On Sun, 06 Mar 2005 21:39:46 -0800, the inscrutable charlie b
dragon. I saw one on the ground first (vs. in the air) and it looked
elegant in a funky sort of way. A couple minutes later, I saw a nice
littel package called the Vulcan mini-gun on a steel cart. (I secretly
wanted to see that little thing in the back of my pickup but knew I'd
never get if off the Miramar Naval Air Station alive. ;)
Anyway, I've been hooked on the A-10 ever since, warts and all. The
History Channel did an hour show on them and they're impressive. My
dad came home from VietNam with a bullet hole in the aircraft and a
dent in the bottom the seat of his C-123 where small-arms (AK?) fire
almost denutted him. (He was over there flying at 1000 feet to drop
crates of chickens, pigs, and cows to the South Vietnamese for food.
Ever heard the moo of a cow on a parachute?) Anyway, the armored
bottom of the A-10 gives the pilot a lot more peace of mind, I'm sure.
========================================================= I drank WHAT? + http://www.diversify.com
--Socrates + Web Application Programming
An airplane which proved unsuited to the task for which it was intended -
hosing Soviet armor as it tried to force the Fulda gap.
Planned to be a two-seater, made a single, where the load on the pilot was
so large in the weather that prevails so often in Germany, it went into the
guard in record time. It's done great work in clear air and with upgrade
The blackbird is one of the finest machines out there. When dad first came
to Beale, he described an SR with a T38 chase as "the shark and a
pilotfish." Of course, the Okinawans called her Habu, which also seemed
suitable. A night takeoff was almost a religious experience for onlookers.
Never saw a night takeoff, but being on perimeter road at the landing
lights when one goes overhead is rather impressive. We could hear each
other talk by the time we left the perimeter road and hit the base area.
B-17 Flying Fortress
I'd say we have a pretty good history of naming things. Although I grant
you the Brit's choice for warships is pretty good. Ours were more for
states (battleships), and for people of note (Kennedy, Reagan, Forrestal,
Eisenhower). OTOH, our sub class name choices aren't too bad: Sea Wolf,
Poseidon, Trident. Some of our missile choices are pretty good: Sidewinder,
Tomahawk, Maverick, HARM, Javelin, Minuteman, Titan.
The absence of accidents does not mean the presence of safety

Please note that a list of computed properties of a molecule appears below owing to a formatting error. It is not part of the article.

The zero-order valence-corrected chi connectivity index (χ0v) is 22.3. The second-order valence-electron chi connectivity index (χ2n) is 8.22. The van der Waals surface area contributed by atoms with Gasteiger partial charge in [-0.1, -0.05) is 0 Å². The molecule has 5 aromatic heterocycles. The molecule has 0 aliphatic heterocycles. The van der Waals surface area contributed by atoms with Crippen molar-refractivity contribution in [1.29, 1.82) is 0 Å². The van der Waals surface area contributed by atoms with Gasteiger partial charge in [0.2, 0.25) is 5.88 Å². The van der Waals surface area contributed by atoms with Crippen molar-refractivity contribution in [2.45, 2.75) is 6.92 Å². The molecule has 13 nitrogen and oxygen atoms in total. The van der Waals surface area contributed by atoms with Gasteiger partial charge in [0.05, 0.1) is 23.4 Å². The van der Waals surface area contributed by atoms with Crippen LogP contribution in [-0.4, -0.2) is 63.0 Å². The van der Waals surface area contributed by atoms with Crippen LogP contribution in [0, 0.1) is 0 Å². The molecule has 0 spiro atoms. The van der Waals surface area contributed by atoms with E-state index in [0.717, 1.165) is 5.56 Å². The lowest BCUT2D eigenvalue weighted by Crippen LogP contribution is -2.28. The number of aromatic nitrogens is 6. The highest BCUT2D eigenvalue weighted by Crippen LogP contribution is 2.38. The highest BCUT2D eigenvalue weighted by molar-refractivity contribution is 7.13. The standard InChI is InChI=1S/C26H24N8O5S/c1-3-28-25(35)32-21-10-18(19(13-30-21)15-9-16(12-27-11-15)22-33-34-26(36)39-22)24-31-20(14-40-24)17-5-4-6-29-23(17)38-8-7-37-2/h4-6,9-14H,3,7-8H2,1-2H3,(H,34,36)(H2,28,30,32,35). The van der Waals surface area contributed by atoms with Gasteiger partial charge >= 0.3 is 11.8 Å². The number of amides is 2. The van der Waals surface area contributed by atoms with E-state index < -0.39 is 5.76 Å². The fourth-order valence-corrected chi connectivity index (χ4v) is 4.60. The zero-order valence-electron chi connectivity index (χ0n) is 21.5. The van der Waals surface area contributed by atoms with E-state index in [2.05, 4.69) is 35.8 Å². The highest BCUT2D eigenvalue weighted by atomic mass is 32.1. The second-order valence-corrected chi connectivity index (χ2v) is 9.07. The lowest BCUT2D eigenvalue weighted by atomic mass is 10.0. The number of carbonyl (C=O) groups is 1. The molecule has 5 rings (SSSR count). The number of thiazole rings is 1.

Army General Richard Cody
It was somewhere outside Barstow when Unisaw A100
Why do you think the turret armour is all so big and boxy ?
Mind you, polyurethane turned out to be pretty impermeable, if you put
it on thick enough.
First bike I ever fell off, a gardengate manx, mum made dad sell it
after that, I was only 10 at the time....Got me a few BMW's down the
years, still got a '52 G80C Matchless though ;-)
Love to get hold of an old Matchless or AJS. I'm not sure what the
Gardengate version of Manx was...in the States we only got the Manx,
hairpin valve springs and all.
The friend who owned that Manx raced it at Laconia (NH) a couple of
times before things got as formal as they are now...they barely
required a helmet back then ('56, '57, '58). I don't know what happened
to the bike, and I haven't heard from Gene since he showed up at my
apartment in Albany, NY, with girlfriend (something he was never
without after about his 14th birthday), driving an old VW back from CA.
Every concealed spot on that car was filled with grass (not for sale,
though). This was about '68 or '69. He was a real wandered, by that
time a master machinist, and still crazy. He was in touch with my
mother a few times after that, but I could never catch up with him.
Then she moved.
Yeah... quality tools, I am very blessed that I get to use Oliver equipement in
adult ed. A 14/16" table saw, 12" jointer and a 24" thicknesser/planer. Awesome
machines too, they have this "arcane" beauty and quality to them that is undaunted.
Sorry for the bad terminology but I have no way of describing it. I hear from a saw
service business owner (http://www.carbide.com /) that there are people out there
that are obsessed with Oliver machines, dealing in them and collecting them. There
is an Oliver No. 80 at a local lumber and hardware business and that saw is amazing.
The whole table tilts, has it's own sliding sections if I remember correctly, and the
huge motor has shafts on both ends. The other end has it's own lower table so it can
be used as a borer. Sounds like a space ship engine from Star Wars, like the jointer
at adult ed. The No. 80 can be set up two ways, belt drive and as it is, direct drive.
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